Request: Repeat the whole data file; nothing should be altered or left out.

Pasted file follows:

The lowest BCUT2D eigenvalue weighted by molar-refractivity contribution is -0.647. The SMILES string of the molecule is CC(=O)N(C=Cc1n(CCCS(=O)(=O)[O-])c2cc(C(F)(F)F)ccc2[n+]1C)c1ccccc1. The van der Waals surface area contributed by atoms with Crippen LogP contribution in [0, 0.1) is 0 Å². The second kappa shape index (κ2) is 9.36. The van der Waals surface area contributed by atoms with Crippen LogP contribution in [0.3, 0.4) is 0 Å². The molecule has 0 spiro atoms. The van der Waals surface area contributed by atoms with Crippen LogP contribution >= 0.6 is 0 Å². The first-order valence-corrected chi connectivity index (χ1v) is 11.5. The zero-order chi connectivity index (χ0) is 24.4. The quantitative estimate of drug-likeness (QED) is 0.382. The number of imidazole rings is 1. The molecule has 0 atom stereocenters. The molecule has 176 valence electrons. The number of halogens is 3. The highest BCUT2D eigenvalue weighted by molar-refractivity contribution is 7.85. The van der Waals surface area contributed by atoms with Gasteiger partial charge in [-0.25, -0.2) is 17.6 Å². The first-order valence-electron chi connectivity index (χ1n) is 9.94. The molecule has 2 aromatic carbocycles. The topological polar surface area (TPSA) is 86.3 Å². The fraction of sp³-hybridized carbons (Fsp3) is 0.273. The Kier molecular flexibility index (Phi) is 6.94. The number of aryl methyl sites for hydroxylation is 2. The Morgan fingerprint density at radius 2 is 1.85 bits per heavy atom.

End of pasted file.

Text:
The lowest BCUT2D eigenvalue weighted by molar-refractivity contribution is -0.647. The SMILES string of the molecule is CC(=O)N(C=Cc1n(CCCS(=O)(=O)[O-])c2cc(C(F)(F)F)ccc2[n+]1C)c1ccccc1. The van der Waals surface area contributed by atoms with Crippen LogP contribution in [0, 0.1) is 0 Å². The second kappa shape index (κ2) is 9.36. The van der Waals surface area contributed by atoms with Crippen LogP contribution in [0.3, 0.4) is 0 Å². The molecule has 0 spiro atoms. The van der Waals surface area contributed by atoms with Crippen LogP contribution >= 0.6 is 0 Å². The first-order valence-corrected chi connectivity index (χ1v) is 11.5. The zero-order chi connectivity index (χ0) is 24.4. The quantitative estimate of drug-likeness (QED) is 0.382. The number of imidazole rings is 1. The molecule has 0 atom stereocenters. The molecule has 176 valence electrons. The number of halogens is 3. The highest BCUT2D eigenvalue weighted by molar-refractivity contribution is 7.85. The van der Waals surface area contributed by atoms with Gasteiger partial charge in [-0.25, -0.2) is 17.6 Å². The first-order valence-electron chi connectivity index (χ1n) is 9.94. The molecule has 2 aromatic carbocycles. The topological polar surface area (TPSA) is 86.3 Å². The fraction of sp³-hybridized carbons (Fsp3) is 0.273. The Kier molecular flexibility index (Phi) is 6.94. The number of aryl methyl sites for hydroxylation is 2. The Morgan fingerprint density at radius 2 is 1.85 bits per heavy atom.